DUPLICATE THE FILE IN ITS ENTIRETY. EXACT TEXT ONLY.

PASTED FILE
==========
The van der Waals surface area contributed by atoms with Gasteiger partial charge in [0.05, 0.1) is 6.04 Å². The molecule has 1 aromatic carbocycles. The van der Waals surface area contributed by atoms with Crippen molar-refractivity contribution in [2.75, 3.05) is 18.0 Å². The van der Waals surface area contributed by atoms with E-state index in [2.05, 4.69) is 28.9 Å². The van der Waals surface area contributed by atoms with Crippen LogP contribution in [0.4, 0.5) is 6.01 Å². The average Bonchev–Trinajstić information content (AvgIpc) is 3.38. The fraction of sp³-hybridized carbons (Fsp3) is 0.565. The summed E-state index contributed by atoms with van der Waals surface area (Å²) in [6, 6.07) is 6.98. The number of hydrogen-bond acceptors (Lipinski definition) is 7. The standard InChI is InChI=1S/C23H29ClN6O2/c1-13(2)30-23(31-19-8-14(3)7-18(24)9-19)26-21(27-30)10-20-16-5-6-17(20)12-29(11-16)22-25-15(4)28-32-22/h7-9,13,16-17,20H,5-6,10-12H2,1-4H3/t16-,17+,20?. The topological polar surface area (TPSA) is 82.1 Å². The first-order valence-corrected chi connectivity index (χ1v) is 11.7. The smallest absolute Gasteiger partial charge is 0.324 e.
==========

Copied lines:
The van der Waals surface area contributed by atoms with Gasteiger partial charge in [0.05, 0.1) is 6.04 Å². The molecule has 1 aromatic carbocycles. The van der Waals surface area contributed by atoms with Crippen molar-refractivity contribution in [2.75, 3.05) is 18.0 Å². The van der Waals surface area contributed by atoms with E-state index in [2.05, 4.69) is 28.9 Å². The van der Waals surface area contributed by atoms with Crippen LogP contribution in [0.4, 0.5) is 6.01 Å². The average Bonchev–Trinajstić information content (AvgIpc) is 3.38. The fraction of sp³-hybridized carbons (Fsp3) is 0.565. The summed E-state index contributed by atoms with van der Waals surface area (Å²) in [6, 6.07) is 6.98. The number of hydrogen-bond acceptors (Lipinski definition) is 7. The standard InChI is InChI=1S/C23H29ClN6O2/c1-13(2)30-23(31-19-8-14(3)7-18(24)9-19)26-21(27-30)10-20-16-5-6-17(20)12-29(11-16)22-25-15(4)28-32-22/h7-9,13,16-17,20H,5-6,10-12H2,1-4H3/t16-,17+,20?. The topological polar surface area (TPSA) is 82.1 Å². The first-order valence-corrected chi connectivity index (χ1v) is 11.7. The smallest absolute Gasteiger partial charge is 0.324 e.